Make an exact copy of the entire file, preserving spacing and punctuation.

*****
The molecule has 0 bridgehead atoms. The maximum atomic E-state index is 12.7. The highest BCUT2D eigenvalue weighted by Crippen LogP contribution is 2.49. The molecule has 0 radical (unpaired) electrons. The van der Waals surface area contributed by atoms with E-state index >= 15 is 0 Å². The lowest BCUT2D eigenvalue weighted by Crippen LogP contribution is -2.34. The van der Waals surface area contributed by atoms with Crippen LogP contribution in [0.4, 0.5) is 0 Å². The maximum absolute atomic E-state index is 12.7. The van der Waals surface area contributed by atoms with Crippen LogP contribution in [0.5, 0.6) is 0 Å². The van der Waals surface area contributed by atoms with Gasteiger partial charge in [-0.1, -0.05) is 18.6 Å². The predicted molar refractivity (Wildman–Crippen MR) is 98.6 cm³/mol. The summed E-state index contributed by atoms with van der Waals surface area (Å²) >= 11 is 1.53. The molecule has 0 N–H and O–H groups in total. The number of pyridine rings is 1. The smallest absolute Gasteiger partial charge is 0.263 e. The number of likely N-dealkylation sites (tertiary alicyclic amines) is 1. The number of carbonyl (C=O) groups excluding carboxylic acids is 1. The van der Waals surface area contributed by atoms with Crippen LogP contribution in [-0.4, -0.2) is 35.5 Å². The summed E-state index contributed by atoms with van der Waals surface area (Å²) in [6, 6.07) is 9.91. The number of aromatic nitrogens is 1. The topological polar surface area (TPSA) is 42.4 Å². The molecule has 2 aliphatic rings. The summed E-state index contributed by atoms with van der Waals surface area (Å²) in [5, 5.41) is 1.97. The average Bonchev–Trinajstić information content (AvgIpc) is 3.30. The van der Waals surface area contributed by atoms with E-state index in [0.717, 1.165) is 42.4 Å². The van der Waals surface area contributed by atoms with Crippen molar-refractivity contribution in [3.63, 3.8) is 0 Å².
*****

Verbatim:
The molecule has 0 bridgehead atoms. The maximum atomic E-state index is 12.7. The highest BCUT2D eigenvalue weighted by Crippen LogP contribution is 2.49. The molecule has 0 radical (unpaired) electrons. The van der Waals surface area contributed by atoms with E-state index >= 15 is 0 Å². The lowest BCUT2D eigenvalue weighted by Crippen LogP contribution is -2.34. The van der Waals surface area contributed by atoms with Crippen LogP contribution in [0.4, 0.5) is 0 Å². The maximum absolute atomic E-state index is 12.7. The van der Waals surface area contributed by atoms with Crippen LogP contribution in [0.5, 0.6) is 0 Å². The van der Waals surface area contributed by atoms with Gasteiger partial charge in [-0.1, -0.05) is 18.6 Å². The predicted molar refractivity (Wildman–Crippen MR) is 98.6 cm³/mol. The summed E-state index contributed by atoms with van der Waals surface area (Å²) >= 11 is 1.53. The molecule has 0 N–H and O–H groups in total. The number of pyridine rings is 1. The smallest absolute Gasteiger partial charge is 0.263 e. The number of likely N-dealkylation sites (tertiary alicyclic amines) is 1. The number of carbonyl (C=O) groups excluding carboxylic acids is 1. The van der Waals surface area contributed by atoms with Crippen LogP contribution in [-0.4, -0.2) is 35.5 Å². The summed E-state index contributed by atoms with van der Waals surface area (Å²) in [6, 6.07) is 9.91. The number of aromatic nitrogens is 1. The topological polar surface area (TPSA) is 42.4 Å². The molecule has 2 aliphatic rings. The summed E-state index contributed by atoms with van der Waals surface area (Å²) in [5, 5.41) is 1.97. The average Bonchev–Trinajstić information content (AvgIpc) is 3.30. The van der Waals surface area contributed by atoms with E-state index in [0.717, 1.165) is 42.4 Å². The van der Waals surface area contributed by atoms with Crippen molar-refractivity contribution in [3.63, 3.8) is 0 Å².